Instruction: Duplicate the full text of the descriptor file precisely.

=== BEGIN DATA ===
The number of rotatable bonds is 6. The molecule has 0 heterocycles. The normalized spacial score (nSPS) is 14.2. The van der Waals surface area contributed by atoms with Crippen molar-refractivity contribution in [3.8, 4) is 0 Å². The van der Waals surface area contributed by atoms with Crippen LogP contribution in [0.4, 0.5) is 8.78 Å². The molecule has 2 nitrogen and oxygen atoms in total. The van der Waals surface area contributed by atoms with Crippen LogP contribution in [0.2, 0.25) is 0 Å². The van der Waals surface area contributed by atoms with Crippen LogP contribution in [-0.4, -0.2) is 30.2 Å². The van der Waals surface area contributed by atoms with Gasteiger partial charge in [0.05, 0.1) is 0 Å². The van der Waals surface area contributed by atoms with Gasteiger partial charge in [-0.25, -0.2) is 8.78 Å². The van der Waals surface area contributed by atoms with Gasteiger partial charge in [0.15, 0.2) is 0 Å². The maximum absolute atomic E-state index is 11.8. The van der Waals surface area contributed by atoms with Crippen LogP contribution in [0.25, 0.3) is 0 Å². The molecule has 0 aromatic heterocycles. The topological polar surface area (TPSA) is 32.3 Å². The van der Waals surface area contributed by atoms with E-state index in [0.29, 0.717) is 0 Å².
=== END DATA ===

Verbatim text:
The number of rotatable bonds is 6. The molecule has 0 heterocycles. The normalized spacial score (nSPS) is 14.2. The van der Waals surface area contributed by atoms with Crippen molar-refractivity contribution in [3.8, 4) is 0 Å². The van der Waals surface area contributed by atoms with Crippen LogP contribution in [0.4, 0.5) is 8.78 Å². The molecule has 2 nitrogen and oxygen atoms in total. The van der Waals surface area contributed by atoms with Crippen LogP contribution in [0.2, 0.25) is 0 Å². The van der Waals surface area contributed by atoms with Crippen LogP contribution in [-0.4, -0.2) is 30.2 Å². The van der Waals surface area contributed by atoms with Gasteiger partial charge in [0.05, 0.1) is 0 Å². The van der Waals surface area contributed by atoms with Gasteiger partial charge in [-0.25, -0.2) is 8.78 Å². The van der Waals surface area contributed by atoms with Gasteiger partial charge in [0.15, 0.2) is 0 Å². The maximum absolute atomic E-state index is 11.8. The van der Waals surface area contributed by atoms with Crippen LogP contribution in [0.25, 0.3) is 0 Å². The molecule has 0 aromatic heterocycles. The topological polar surface area (TPSA) is 32.3 Å². The van der Waals surface area contributed by atoms with E-state index in [0.29, 0.717) is 0 Å².